My chief object in coming to the lake was to visit Sebituane, the great chief of the Makololo, who was reported to live some two hundred miles beyond. We had now come to a half-tribe of the Bamangwato, called Batauana. Their chief was a young man named Lechulatebe. Sebituane had conquered his father Moremi, and Lechulatebe received part of his education while a captive among the Bayeiye.
The roof is next covered with fine grass and sewed with the same material as the lashings. Women are the chief builders of huts among the Makololo. Reaching the village of Katonga on the banks of the Leeambye, some time was spent there in collecting canoes.
Sekeletu is always accompanied by his own Mopato, a number of young men of his own age. When he sits down they crowd around him; those who are nearest eat out of the same dish, for the Makololo chiefs pride themselves on eating with their people. He eats a little, then beckons his neighbors to partake.
The Makololo and the others grumbled at their greediness, yet always followed the common custom of Africans of sharing their food with all who sit around them. What vexed us most in the Johanna men was their indifference to the welfare of each other.
Long before reaching Sesheke we had been informed that a party of Matebele, the people of Mosilikatse, had brought some packages of goods for me to the south bank of the river, near the Victoria Falls, and, though they declared that they had been sent by Mr. Moffat, the Makololo had refused to credit the statement of their sworn enemies.
The Makololo possess numerous cattle, and the chief, having to feed his followers, either selected oxen from his own stock or received them from the head men of the villages through which they passed, as tribute. Dr Livingstone and the chief had each a little gipsy tent in which they slept, though the Makololo huts, which are kept tolerably clean, afforded them accommodation.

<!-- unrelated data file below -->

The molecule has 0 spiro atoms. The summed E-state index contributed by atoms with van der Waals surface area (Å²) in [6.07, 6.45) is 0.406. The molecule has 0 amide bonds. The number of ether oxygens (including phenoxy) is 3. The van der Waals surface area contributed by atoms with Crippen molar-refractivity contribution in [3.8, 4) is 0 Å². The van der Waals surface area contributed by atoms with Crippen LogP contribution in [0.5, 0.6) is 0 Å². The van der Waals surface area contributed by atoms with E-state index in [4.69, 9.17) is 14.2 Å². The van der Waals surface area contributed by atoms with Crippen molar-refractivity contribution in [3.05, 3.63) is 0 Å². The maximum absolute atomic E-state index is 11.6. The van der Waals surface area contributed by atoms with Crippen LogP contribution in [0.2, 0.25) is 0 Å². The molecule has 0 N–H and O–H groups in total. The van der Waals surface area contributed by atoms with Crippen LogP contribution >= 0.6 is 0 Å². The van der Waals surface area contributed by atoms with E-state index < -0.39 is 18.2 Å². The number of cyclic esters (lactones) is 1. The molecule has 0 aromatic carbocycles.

They evidently felt that I ought to have taught the Makololo first, before coming to them, for they remarked that what I advanced was very good, but guilt lay at the door of the Makololo for disturbing the previously existing peace. They then went away to report us to Manenko.
The Makololo, however, laughed at their threats, but the doctor, fully believing that a skirmish would take place, ordered an ox to be killed to feast his men, following the plan Sebituane employed for giving his followers courage. At last two old men made their appearance and enquired if the doctor was a Bazunga, or Portuguese.
The rivulets were so swollen that it took five days to do a journey that would otherwise have occupied only two days and a half. None of the Manganja being willing to take them down the river during the flood, three Makololo canoe-men agreed to go with them.
It was to accompany Hans to Cape Town on his intended trip to Europe, and to deliver to the Dutch consul the captured camelopards. This journey, however, was not undertaken until he had given himself, his horses, and giraffes a month's rest. During this time, the Makololo were treated with the greatest kindness by all the household of the two families to which their young friends belonged.